Prevue asked Karin Darrell, Bermuda Department of Tourism’s manager of global sales, her thoughts on key Bermuda culture trends for 2011.
Q: Which museums or other cultural venues are popular for visiting groups?
A: Bermuda National Gallery; Bermuda Maritime Museum; Bermuda Aquarium, Museum & Zoo; Fort St. Catherine; Verdmont Historic House Museum.
Q: What are some examples of local cuisine that tie into local culture?
A: Bermuda fish chowder, which includes Sherry pepper sauce, codfish and potatoes; cassava pie, conch, and of course, a Dark and Stormy, which includes Goslings Rum mixed with ginger beer soda.
Q: Please describe some popular themed special events that tie into local culture.
A: Bermuda Day—usually the day of the annual Bermuda Heritage Day Parade. This day began in Britain in 1902 as the celebration of Queen Empress Victoria’s birthday. The Earl of Meath inaugurated it as the day on which young people would be trained in their British Empire citizenship. It includes the Marathon Derby, a half marathon raced from Somerset to Hamilton over hills and dales. Bermuda’s racing legend “Sir” Stanley Burgess, who died in 1984, participated for over 50 years, beginning in 1921 when he was 20. He won it ten times. His marathon preparation began with a bath in port wine, honey, beet tops and rum. He rubbed his legs with tincture of myrrh, turtle oil, oil of wintergreen with hazel, and old rum. His final race was in 1983, when he was 84.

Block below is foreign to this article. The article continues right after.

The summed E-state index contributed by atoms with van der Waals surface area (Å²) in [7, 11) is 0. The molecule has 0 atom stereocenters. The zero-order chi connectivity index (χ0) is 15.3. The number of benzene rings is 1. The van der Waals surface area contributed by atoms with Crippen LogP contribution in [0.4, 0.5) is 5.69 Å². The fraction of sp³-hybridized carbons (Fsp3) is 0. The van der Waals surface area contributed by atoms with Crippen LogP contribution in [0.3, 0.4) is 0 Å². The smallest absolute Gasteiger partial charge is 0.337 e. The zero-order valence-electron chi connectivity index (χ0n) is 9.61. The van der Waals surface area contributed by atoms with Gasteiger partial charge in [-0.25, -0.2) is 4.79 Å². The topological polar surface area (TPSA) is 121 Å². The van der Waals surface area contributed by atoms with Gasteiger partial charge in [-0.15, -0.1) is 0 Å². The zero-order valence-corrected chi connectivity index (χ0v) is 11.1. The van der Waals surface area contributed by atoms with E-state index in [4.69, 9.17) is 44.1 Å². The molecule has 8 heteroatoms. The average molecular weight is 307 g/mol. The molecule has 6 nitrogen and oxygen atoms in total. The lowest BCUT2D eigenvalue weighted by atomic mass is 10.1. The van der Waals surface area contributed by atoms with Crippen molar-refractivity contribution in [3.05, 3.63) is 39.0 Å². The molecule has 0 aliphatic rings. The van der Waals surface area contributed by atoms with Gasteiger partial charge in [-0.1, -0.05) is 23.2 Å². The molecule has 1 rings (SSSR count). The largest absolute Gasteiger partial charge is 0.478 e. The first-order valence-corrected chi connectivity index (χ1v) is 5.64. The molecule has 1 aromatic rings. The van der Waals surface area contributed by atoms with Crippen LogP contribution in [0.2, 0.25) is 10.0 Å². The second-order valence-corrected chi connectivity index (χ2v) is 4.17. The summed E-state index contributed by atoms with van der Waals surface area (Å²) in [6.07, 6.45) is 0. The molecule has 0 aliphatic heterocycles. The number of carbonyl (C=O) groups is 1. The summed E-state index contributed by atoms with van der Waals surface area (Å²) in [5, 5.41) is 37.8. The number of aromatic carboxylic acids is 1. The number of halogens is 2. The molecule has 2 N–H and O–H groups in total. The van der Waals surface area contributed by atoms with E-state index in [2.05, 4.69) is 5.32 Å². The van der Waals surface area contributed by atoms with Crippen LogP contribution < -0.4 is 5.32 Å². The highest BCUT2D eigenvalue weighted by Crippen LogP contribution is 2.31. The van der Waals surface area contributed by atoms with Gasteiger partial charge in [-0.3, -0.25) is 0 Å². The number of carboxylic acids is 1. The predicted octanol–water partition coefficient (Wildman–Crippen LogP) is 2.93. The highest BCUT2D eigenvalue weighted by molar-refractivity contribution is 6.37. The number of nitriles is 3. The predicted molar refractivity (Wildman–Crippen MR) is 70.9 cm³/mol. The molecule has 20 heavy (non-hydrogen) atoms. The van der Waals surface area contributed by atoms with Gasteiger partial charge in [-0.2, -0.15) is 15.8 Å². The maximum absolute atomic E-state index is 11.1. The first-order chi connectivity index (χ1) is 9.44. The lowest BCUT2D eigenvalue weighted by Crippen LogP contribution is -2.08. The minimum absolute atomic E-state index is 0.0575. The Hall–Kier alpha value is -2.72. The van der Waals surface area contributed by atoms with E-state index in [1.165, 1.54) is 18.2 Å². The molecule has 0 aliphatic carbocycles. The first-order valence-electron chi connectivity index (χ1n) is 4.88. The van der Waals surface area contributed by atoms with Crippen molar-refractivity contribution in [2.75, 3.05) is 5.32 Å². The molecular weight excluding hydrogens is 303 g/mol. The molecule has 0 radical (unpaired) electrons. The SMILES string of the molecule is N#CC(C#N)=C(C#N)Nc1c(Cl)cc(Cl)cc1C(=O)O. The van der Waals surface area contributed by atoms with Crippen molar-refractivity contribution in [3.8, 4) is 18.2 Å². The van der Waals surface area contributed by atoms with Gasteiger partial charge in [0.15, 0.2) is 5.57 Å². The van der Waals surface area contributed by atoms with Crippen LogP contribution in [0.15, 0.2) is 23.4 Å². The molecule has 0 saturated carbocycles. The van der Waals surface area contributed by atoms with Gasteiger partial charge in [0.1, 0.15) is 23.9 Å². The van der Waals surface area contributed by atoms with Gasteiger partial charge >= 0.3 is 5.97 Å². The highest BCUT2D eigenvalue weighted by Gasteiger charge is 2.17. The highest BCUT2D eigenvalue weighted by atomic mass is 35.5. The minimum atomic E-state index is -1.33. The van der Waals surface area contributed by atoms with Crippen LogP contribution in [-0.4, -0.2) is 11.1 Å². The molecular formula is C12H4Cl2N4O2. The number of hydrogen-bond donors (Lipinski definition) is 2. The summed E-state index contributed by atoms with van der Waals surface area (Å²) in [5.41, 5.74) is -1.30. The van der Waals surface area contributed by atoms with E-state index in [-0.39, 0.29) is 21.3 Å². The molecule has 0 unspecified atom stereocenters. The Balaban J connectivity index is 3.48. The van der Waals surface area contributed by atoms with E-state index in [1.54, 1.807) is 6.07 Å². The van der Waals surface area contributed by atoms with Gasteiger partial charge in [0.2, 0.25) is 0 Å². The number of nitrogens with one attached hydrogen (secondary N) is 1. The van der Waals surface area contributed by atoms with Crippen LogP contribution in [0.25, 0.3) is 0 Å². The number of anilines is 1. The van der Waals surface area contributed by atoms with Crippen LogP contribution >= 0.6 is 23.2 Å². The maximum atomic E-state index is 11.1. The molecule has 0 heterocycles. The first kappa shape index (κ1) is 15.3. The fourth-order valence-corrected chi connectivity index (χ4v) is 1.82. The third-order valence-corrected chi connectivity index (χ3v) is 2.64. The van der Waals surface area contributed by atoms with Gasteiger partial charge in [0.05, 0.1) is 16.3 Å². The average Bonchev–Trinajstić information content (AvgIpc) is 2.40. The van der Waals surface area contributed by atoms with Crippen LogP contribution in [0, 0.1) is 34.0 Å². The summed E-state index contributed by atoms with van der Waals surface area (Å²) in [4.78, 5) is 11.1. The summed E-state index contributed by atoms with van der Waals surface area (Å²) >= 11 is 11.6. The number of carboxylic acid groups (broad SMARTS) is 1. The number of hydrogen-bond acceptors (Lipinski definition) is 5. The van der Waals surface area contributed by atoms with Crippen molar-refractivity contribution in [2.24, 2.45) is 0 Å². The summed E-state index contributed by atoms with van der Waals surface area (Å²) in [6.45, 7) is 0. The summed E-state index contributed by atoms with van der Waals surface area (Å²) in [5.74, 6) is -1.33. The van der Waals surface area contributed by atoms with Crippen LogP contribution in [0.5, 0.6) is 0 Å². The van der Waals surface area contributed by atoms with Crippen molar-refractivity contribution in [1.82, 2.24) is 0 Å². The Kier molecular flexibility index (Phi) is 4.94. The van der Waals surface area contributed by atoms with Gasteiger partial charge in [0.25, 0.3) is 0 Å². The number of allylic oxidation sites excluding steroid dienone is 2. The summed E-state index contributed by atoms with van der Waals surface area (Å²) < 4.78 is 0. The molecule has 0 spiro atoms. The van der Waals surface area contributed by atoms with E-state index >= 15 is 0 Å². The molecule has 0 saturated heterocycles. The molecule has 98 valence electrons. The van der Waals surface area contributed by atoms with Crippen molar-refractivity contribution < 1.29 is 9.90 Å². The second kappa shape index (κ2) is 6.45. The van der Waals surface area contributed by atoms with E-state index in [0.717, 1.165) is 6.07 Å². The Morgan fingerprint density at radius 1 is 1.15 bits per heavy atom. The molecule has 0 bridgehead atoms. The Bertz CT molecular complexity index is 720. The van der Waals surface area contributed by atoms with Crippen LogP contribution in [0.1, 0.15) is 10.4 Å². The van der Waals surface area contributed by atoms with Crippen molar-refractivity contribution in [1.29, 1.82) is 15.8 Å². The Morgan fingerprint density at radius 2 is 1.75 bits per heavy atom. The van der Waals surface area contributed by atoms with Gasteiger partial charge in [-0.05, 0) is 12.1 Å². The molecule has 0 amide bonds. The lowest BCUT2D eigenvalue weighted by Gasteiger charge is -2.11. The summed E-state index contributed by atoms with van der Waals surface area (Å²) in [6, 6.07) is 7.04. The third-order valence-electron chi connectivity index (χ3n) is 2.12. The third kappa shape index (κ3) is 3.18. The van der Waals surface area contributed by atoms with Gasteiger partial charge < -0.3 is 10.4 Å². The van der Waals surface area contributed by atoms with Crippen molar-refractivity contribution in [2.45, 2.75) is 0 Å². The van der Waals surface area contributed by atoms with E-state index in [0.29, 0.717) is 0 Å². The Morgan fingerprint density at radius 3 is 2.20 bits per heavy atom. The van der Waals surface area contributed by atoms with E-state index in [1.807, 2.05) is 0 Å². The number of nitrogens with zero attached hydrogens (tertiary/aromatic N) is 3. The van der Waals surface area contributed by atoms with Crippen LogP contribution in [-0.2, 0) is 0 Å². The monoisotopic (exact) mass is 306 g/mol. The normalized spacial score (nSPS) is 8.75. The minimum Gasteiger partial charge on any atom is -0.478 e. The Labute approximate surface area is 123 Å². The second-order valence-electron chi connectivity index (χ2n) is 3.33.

There is also the Sinclair Packwood Memorial Cycle Race, which includes sporting events and a parade with floats. There is a theme for each year, and participants include marching bands, dancers, Bermuda Gombeys, Bermuda Islanders pipe and drum band, politicians with speeches and restaurant stands offering selections of specialty Bermudian dishes. It began in 1909, from the town of St. George to Somerset.
Bermuda Day is also when Bermuda Fitted Dinghy Racing begins its annual season.
Q: What are some popular local cultural components you can add to meeting breaks and receptions?
A: The Gumba Trail is a historic journey in time via a cultural nature walk. The trail describes the background of the Caribbean Junkanoo dancers and their connection to the Gombeys of Bermuda, along with commentary on the Islands’ plant life and various uses.
The Heritage Passport is a pass that allows visitors unlimited admission to eight attractions over a four-day period. Sites include the Bermuda Maritime Museum; the Bermuda Aquarium, Museum & Zoo; Fort St. Catherine and Verdmont Historic House Museum, among others.
Q: Where do you take friends/family when they’re in town that planners should know about?
A: A dinner at The Waterlot Inn. It’s a great restaurant filled with history and delicious cuisine.